Serverless computing is a hot topic in software architecture. Is it just another overhyped tech-buzzword? Or maybe this newcomer in the IT world will bring some wind of change? We explain the concept and check to what extent can this technology improve your workflow.
To understand what serverless computing is, we need to take one step backward. Nowadays, we build large numbers of applications using a server that allows us to deal with business goals. By a server we mean the whole architecture with databases, payment systems, and of course a devops structure, whose aim is to provide for example container orchestration (the process of organising containers to keep the application scalable and ensuring that it has access to all necessary resources) and such essentials as security and performance.
On the other hand, there is a new kid on the block: building apps in serverless is one of the growing trends in the software development field. The important question is: how is it possible to use serverless technology if our application really needs a server? And how does it change the workflow and the whole development process?
This is the moment when we need to do two steps forward. We need to think about serverless technology taking into account two different, but overlapping, IT areas.
First of all, we use the term “serverless” to mean applications built and hosted in the cloud. It means that we use cloud providers such as Amazon, Google or Microsoft to build our business. We use the cloud ecosystem to translate business goals to the functions and services provided by the cloud. This offers an opportunity to develop a product in a fast and scalable way, and to only pay for features that we are currently using.
At the same time, serverless refers to a way of building applications by using FaaS (Functions as a Service). FaaS refers to cloud services that make serverless app development possible. Our application grows when we add new cloud functions to deal with application business logic, and which returns results or triggers another service. Thanks to such facilitation, we are able to obtain full control over development when it comes to adding a new feature to an existing application. Of course, we need to pay only for the resources that we use, i.e Lambda functions on AWS (Amazon Web Services). These functions allow us to run code without provisioning or managing servers. We pay only for the compute time we consume. Lambda provides resolvers for a business-application goals by allowing developers to convert an application’s requirements into special handlers with input or output behavior. In Lambda, we pay only for the requests and time that a service spends on calculations.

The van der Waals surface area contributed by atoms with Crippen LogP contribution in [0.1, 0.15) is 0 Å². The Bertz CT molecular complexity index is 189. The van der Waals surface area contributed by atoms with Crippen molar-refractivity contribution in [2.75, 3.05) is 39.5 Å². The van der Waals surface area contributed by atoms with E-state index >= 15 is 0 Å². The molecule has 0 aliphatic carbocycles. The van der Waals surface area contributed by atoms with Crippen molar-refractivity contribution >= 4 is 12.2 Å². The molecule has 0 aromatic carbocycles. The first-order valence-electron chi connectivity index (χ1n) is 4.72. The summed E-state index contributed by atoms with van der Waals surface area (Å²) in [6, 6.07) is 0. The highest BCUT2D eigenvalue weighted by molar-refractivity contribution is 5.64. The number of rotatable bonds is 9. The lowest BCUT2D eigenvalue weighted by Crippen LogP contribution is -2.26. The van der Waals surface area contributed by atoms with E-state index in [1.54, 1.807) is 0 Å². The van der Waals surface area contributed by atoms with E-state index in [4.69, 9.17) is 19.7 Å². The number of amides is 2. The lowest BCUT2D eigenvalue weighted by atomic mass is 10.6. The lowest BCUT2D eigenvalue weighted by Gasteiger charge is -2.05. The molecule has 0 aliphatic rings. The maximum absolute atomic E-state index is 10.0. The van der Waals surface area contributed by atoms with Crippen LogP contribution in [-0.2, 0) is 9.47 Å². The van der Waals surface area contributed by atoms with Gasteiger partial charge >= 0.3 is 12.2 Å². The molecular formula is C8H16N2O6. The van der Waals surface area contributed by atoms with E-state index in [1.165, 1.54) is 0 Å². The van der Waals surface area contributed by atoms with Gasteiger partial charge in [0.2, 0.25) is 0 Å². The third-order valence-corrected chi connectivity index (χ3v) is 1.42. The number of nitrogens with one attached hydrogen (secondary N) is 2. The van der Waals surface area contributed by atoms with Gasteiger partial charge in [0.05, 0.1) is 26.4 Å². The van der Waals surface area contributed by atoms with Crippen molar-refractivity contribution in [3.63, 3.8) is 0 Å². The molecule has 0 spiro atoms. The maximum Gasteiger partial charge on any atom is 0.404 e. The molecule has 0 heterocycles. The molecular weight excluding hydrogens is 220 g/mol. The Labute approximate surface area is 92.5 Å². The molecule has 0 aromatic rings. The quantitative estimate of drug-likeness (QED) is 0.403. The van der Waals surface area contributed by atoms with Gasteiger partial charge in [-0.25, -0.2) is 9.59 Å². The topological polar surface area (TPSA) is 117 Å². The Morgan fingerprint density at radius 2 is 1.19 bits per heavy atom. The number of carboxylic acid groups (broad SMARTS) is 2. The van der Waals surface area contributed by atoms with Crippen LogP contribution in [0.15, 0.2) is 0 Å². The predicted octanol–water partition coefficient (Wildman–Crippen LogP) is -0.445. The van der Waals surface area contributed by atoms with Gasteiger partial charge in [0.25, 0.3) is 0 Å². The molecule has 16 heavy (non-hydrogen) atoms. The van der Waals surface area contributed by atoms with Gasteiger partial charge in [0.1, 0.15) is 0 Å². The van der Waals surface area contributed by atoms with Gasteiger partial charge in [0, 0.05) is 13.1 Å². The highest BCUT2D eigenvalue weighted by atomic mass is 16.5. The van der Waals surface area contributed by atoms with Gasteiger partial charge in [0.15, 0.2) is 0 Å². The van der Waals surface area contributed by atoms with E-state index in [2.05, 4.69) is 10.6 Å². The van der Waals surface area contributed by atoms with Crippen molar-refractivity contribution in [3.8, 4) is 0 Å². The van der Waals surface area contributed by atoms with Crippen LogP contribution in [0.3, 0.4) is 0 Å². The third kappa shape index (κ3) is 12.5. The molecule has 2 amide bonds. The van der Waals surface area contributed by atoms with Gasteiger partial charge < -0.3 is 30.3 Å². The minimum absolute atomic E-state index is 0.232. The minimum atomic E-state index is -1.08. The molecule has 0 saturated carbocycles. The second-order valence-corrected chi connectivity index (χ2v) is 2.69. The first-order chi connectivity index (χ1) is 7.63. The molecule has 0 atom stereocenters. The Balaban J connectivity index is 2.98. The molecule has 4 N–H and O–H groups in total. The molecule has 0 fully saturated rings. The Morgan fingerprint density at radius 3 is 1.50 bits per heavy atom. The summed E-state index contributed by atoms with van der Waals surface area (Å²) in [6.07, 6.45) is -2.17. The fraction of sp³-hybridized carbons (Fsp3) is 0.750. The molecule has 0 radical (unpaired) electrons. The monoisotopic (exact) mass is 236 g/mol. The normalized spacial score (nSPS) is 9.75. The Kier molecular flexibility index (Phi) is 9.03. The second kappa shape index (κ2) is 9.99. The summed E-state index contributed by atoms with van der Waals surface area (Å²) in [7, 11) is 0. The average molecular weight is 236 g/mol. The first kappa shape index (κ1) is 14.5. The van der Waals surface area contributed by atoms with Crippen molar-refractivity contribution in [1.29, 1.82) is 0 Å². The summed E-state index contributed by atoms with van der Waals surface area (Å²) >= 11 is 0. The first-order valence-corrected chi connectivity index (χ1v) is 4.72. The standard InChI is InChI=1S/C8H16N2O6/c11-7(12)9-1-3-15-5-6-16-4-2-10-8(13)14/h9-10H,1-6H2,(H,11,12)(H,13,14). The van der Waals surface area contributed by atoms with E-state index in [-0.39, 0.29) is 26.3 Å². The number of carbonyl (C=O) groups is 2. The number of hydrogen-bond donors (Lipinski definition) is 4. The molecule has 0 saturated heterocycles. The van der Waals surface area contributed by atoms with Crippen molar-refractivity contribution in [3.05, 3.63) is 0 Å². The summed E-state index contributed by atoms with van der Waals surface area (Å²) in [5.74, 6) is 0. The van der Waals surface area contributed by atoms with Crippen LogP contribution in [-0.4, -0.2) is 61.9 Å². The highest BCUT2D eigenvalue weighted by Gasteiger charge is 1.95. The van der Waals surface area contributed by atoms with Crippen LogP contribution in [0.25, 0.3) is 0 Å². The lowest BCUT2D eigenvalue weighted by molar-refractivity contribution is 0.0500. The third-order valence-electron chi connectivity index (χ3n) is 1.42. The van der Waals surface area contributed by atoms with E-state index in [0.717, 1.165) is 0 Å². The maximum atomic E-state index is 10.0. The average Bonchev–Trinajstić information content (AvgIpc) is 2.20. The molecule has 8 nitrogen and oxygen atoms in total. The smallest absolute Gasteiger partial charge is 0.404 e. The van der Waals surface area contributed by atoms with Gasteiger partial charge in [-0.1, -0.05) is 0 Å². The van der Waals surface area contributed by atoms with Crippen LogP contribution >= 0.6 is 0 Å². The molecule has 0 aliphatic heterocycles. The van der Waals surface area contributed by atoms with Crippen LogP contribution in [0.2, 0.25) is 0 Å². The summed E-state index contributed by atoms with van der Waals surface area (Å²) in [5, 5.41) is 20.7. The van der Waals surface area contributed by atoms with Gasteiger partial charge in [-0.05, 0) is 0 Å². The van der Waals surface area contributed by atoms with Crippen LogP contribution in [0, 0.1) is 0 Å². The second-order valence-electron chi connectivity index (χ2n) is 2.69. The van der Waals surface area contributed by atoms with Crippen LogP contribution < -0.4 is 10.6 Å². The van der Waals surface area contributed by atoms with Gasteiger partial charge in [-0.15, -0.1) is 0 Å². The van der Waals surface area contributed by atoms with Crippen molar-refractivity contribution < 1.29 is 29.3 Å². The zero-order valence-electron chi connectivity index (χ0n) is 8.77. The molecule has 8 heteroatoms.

Now we understand clearly what serverless means. The best way of thinking about it is to split the two concepts described above. Serverless is a way of thinking about a product as a group of services: easy to scale, easy to maintain, and easy to build in continuous integration and delivery.
At this point, it is indispensable to outline and explain two concepts closely and inseparably connected with serverless computing: continuous integration (CI) and continuous delivery (CD). This is because of “serverless technology dualism”. What it means is that we need to keep in mind that code deployed to a repository needs to also be deployed in the cloud - and this is the moment where CI/CD shows shows its presence.
The majority of applications require code in different tools and platforms. It means that a team needs a mechanism to integrate and validate the changes. Continuous integration is a kind of approach that makes implementing small changes in the project possible by applying version control. It enables developers to deliver new features quickly and flawlessly.
Continuous delivery starts when continuous integration ends. To put it simply, it automates the delivery of applications to designated infrastructure environments. How does it work in practice? When a team works with multiple environments (such as a development and a testing environment), continuous delivery provides an automated way to implement code changes.